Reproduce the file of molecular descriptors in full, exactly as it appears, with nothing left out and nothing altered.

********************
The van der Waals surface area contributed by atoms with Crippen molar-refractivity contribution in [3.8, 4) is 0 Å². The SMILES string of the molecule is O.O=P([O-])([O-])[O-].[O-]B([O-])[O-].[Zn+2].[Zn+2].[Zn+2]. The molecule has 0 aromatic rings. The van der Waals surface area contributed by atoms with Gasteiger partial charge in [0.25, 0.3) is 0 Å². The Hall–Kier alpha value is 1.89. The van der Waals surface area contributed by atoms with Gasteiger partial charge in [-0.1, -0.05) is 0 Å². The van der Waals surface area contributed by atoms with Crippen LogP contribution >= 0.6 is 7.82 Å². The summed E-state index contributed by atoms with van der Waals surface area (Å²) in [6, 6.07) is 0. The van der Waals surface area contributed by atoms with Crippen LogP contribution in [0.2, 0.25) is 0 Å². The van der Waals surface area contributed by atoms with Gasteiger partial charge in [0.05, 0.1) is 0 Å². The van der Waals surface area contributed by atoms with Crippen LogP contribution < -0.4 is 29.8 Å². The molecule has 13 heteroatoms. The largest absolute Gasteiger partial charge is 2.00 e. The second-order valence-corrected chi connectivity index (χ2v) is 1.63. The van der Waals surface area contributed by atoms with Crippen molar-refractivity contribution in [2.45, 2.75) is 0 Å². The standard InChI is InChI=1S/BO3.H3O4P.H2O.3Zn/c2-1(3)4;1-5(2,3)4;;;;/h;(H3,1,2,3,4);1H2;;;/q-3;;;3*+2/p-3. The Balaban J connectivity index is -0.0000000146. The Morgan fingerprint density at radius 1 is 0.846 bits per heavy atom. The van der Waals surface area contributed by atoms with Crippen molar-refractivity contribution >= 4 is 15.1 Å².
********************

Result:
The van der Waals surface area contributed by atoms with Crippen molar-refractivity contribution in [3.8, 4) is 0 Å². The SMILES string of the molecule is O.O=P([O-])([O-])[O-].[O-]B([O-])[O-].[Zn+2].[Zn+2].[Zn+2]. The molecule has 0 aromatic rings. The van der Waals surface area contributed by atoms with Gasteiger partial charge in [0.25, 0.3) is 0 Å². The Hall–Kier alpha value is 1.89. The van der Waals surface area contributed by atoms with Gasteiger partial charge in [-0.1, -0.05) is 0 Å². The van der Waals surface area contributed by atoms with Crippen LogP contribution >= 0.6 is 7.82 Å². The summed E-state index contributed by atoms with van der Waals surface area (Å²) in [6, 6.07) is 0. The van der Waals surface area contributed by atoms with Crippen LogP contribution in [0.2, 0.25) is 0 Å². The van der Waals surface area contributed by atoms with Gasteiger partial charge in [0.05, 0.1) is 0 Å². The van der Waals surface area contributed by atoms with Crippen LogP contribution < -0.4 is 29.8 Å². The molecule has 13 heteroatoms. The largest absolute Gasteiger partial charge is 2.00 e. The second-order valence-corrected chi connectivity index (χ2v) is 1.63. The van der Waals surface area contributed by atoms with Crippen molar-refractivity contribution in [2.45, 2.75) is 0 Å². The standard InChI is InChI=1S/BO3.H3O4P.H2O.3Zn/c2-1(3)4;1-5(2,3)4;;;;/h;(H3,1,2,3,4);1H2;;;/q-3;;;3*+2/p-3. The Balaban J connectivity index is -0.0000000146. The Morgan fingerprint density at radius 1 is 0.846 bits per heavy atom. The van der Waals surface area contributed by atoms with Crippen molar-refractivity contribution >= 4 is 15.1 Å².